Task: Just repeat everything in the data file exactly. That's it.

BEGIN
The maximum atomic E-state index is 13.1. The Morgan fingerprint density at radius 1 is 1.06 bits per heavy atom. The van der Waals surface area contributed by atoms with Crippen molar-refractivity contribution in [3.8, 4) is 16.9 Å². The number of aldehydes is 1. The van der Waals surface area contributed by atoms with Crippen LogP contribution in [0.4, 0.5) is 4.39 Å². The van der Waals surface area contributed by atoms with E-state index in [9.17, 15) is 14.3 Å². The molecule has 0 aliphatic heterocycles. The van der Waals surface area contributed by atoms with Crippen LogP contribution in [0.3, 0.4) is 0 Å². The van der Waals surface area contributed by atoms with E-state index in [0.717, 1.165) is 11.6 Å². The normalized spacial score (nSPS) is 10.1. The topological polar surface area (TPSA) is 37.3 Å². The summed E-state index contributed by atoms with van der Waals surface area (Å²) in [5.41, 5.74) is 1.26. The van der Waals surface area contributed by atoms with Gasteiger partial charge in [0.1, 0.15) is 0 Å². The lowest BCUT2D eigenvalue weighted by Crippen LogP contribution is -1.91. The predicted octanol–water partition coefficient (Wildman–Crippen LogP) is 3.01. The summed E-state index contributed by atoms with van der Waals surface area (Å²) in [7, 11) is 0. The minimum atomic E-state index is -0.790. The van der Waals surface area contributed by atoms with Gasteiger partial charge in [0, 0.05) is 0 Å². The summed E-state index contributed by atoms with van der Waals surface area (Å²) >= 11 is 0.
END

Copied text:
The maximum atomic E-state index is 13.1. The Morgan fingerprint density at radius 1 is 1.06 bits per heavy atom. The van der Waals surface area contributed by atoms with Crippen molar-refractivity contribution in [3.8, 4) is 16.9 Å². The number of aldehydes is 1. The van der Waals surface area contributed by atoms with Crippen LogP contribution in [0.4, 0.5) is 4.39 Å². The van der Waals surface area contributed by atoms with E-state index in [9.17, 15) is 14.3 Å². The molecule has 0 aliphatic heterocycles. The van der Waals surface area contributed by atoms with Crippen LogP contribution in [0.3, 0.4) is 0 Å². The van der Waals surface area contributed by atoms with E-state index in [0.717, 1.165) is 11.6 Å². The normalized spacial score (nSPS) is 10.1. The topological polar surface area (TPSA) is 37.3 Å². The summed E-state index contributed by atoms with van der Waals surface area (Å²) in [5.41, 5.74) is 1.26. The van der Waals surface area contributed by atoms with Gasteiger partial charge in [0.1, 0.15) is 0 Å². The lowest BCUT2D eigenvalue weighted by Crippen LogP contribution is -1.91. The predicted octanol–water partition coefficient (Wildman–Crippen LogP) is 3.01. The summed E-state index contributed by atoms with van der Waals surface area (Å²) in [7, 11) is 0. The minimum atomic E-state index is -0.790. The van der Waals surface area contributed by atoms with Gasteiger partial charge in [0, 0.05) is 0 Å². The summed E-state index contributed by atoms with van der Waals surface area (Å²) >= 11 is 0.